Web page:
# Search result: Catalogue data in Autumn Semester 2018

Electrical Engineering and Information Technology Master | ||||||

Master Studies (Programme Regulations 2018) | ||||||

Communication The core courses and specialization courses below are a selection for students who wish to specialize in the area of "Communication", see https://www.ee.ethz.ch/studies/main-master/areas-of-specialisation.html. The individual study plan is subject to the tutor's approval. | ||||||

Core Courses These core courses are particularly recommended for the field of "Communication". You may choose core courses form other fields in agreement with your tutor. A minimum of 24 credits must be obtained from core courses during the MSc EEIT. | ||||||

Foundation Core Courses | ||||||

Number | Title | Type | ECTS | Hours | Lecturers | |
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227-0121-00L | Communication Systems | W | 6 credits | 4G | A. Wittneben | |

Abstract | Information Theory, Signal Space Analysis, Baseband Transmission, Passband Transmission, Example und Channel, Data Link Layer, MAC, Example Layer 2, Layer 3, Internet | |||||

Learning objective | Introduction into the fundamentals of digital communication systems. Selected examples on the application of the fundamental principles in existing and upcoming communication systems | |||||

Content | Covered are the lower three layer of the OSI reference model: the physical, the data link, and the network layer. The basic terms of information theory are introduced. After this, we focus on the methods for the point to point communication, which may be addressed elegantly and coherently in the signal space. Methods for error detection and correction as well as protocols for the retransmission of perturbed data will be covered. Also the medium access for systems with shared medium will be discussed. Finally, algorithms for routing and flow control will be treated. The application of the basic methods will be extensively explained using existing and future wireless and wired systems. | |||||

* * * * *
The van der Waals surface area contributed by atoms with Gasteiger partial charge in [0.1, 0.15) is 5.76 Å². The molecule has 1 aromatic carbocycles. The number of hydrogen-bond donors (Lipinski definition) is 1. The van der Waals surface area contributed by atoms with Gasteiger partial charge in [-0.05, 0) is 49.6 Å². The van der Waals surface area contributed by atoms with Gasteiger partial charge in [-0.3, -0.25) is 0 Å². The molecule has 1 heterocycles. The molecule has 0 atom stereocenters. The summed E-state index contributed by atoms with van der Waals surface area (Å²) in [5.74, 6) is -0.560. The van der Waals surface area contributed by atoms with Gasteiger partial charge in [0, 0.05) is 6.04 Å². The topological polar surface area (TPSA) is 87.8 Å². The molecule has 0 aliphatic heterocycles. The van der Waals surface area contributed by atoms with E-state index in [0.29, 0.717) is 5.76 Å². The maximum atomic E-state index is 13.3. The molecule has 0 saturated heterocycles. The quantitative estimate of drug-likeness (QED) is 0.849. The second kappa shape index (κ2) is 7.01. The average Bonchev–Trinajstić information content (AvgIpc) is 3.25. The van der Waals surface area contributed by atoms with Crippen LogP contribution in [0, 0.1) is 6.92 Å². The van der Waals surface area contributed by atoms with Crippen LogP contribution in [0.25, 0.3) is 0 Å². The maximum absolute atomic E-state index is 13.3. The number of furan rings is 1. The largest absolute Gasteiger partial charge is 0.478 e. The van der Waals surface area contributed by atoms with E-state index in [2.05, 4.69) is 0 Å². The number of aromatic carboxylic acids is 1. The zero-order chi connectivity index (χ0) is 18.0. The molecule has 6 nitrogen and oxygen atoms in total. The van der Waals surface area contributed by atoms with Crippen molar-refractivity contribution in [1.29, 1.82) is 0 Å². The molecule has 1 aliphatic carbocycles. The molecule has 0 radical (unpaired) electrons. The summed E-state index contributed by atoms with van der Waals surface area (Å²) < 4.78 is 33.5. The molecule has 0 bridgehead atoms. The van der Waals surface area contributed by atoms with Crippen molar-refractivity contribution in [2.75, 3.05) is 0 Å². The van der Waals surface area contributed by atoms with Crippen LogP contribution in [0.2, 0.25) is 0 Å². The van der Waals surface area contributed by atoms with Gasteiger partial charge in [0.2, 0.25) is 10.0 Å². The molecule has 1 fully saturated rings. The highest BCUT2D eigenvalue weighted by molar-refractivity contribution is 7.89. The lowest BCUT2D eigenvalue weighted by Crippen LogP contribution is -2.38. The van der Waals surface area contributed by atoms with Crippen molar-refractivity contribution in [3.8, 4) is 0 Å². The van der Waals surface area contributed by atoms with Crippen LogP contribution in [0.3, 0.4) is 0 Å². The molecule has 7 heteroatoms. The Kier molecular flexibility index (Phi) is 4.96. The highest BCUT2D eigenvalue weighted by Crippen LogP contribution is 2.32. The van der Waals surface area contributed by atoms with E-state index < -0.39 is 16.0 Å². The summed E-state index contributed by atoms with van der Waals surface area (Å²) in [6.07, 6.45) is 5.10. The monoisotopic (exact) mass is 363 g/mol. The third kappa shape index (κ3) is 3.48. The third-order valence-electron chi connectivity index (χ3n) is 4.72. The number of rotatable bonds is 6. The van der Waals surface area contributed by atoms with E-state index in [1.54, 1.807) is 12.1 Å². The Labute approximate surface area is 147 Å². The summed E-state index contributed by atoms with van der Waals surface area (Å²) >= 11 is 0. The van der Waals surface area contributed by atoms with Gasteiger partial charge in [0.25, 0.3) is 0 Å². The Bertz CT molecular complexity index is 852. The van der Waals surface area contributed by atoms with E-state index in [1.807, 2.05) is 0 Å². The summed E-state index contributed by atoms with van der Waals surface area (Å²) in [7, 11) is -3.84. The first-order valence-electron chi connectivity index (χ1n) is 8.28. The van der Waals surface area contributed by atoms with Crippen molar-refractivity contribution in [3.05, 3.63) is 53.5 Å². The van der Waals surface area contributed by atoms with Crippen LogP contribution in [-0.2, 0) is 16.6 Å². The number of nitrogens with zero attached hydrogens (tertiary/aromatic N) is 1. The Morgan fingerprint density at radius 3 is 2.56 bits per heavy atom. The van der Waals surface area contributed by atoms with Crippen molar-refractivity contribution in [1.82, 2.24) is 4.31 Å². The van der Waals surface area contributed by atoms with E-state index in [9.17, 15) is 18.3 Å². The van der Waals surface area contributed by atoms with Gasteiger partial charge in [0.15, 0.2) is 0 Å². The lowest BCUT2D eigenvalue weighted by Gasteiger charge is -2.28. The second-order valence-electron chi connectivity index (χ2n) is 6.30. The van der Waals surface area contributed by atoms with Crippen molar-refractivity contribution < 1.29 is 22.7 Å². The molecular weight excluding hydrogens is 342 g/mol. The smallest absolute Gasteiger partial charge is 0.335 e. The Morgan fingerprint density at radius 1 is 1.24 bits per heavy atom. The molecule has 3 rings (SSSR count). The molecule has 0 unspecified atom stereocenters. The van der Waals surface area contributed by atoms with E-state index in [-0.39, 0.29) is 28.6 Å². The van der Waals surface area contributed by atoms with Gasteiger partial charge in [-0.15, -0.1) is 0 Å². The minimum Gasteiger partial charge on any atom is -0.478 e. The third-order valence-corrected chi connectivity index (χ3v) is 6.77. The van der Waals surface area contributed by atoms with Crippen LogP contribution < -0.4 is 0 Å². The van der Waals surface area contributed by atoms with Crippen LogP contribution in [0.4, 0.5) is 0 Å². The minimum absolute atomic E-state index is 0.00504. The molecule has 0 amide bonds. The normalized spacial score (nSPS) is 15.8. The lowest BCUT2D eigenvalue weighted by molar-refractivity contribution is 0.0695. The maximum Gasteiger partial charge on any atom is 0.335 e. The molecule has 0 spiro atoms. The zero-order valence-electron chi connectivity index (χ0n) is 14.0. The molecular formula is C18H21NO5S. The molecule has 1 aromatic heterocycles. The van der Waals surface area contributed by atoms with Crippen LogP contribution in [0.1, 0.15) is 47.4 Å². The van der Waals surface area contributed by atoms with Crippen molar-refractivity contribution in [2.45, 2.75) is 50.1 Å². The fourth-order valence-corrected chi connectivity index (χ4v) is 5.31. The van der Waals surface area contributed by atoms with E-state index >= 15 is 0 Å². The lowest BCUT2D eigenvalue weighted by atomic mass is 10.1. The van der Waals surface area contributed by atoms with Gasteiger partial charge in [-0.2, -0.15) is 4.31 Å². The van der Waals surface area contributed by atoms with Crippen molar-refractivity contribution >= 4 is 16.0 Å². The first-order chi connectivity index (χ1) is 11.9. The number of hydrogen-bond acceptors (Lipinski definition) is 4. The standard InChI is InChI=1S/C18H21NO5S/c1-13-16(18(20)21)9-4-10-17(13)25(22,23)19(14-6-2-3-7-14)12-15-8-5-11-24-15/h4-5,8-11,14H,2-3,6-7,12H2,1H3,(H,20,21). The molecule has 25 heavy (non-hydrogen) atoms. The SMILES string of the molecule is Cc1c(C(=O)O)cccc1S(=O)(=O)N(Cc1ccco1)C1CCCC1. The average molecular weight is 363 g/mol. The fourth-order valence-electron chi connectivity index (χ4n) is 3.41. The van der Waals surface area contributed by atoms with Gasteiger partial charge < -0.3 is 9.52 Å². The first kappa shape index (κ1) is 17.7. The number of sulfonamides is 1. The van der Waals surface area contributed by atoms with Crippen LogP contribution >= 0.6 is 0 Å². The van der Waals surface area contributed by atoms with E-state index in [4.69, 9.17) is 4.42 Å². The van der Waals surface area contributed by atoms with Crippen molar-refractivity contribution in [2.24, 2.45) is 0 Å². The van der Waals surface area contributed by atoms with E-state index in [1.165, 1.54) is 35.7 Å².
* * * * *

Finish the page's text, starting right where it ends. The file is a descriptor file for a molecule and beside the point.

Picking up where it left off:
Lecture notes | Lecture Slides | |||||

Literature | [1] Simon Haykin, Communication Systems, 4. Auflage, John Wiley & Sons, 2001 [2] Andrew S. Tanenbaum, Computernetzwerke, 3. Auflage, Pearson Studium, 2003 [3] M. Bossert und M. Breitbach, Digitale Netze, 1. Auflage, Teubner, 1999 | |||||

227-0101-00L | Discrete-Time and Statistical Signal Processing | W | 6 credits | 4G | H.‑A. Loeliger | |

Abstract | The course introduces some fundamental topics of digital signal processing with a bias towards applications in communications: discrete-time linear filters, inverse filters and equalization, DFT, discrete-time stochastic processes, elements of detection theory and estimation theory, LMMSE estimation and LMMSE filtering, LMS algorithm, Viterbi algorithm. | |||||

Learning objective | The course introduces some fundamental topics of digital signal processing with a bias towards applications in communications. The two main themes are linearity and probability. In the first part of the course, we deepen our understanding of discrete-time linear filters. In the second part of the course, we review the basics of probability theory and discrete-time stochastic processes. We then discuss some basic concepts of detection theory and estimation theory, as well as some practical methods including LMMSE estimation and LMMSE filtering, the LMS algorithm, and the Viterbi algorithm. A recurrent theme throughout the course is the stable and robust "inversion" of a linear filter. | |||||

Content | 1. Discrete-time linear systems and filters: state-space realizations, z-transform and spectrum, decimation and interpolation, digital filter design, stable realizations and robust inversion. 2. The discrete Fourier transform and its use for digital filtering. 3. The statistical perspective: probability, random variables, discrete-time stochastic processes; detection and estimation: MAP, ML, Bayesian MMSE, LMMSE; Wiener filter, LMS adaptive filter, Viterbi algorithm. | |||||

Lecture notes | Lecture Notes | |||||

Advanced Core Courses | ||||||

Number | Title | Type | ECTS | Hours | Lecturers | |

227-0301-00L | Optical Communication Fundamentals | W | 6 credits | 2V + 1U + 1P | J. Leuthold | |

Abstract | The path of an analog signal in the transmitter to the digital world in a communication link and back to the analog world at the receiver is discussed. The lecture covers the fundamentals of all important optical and optoelectronic components in a fiber communication system. This includes the transmitter, the fiber channel and the receiver with the electronic digital signal processing elements. | |||||

Learning objective | An in-depth understanding on how information is transmitted from source to destination. Also the mathematical framework to describe the important elements will be passed on. Students attending the lecture will further get engaged in critical discussion on societal, economical and environmental aspects related to the on-going exponential growth in the field of communications. | |||||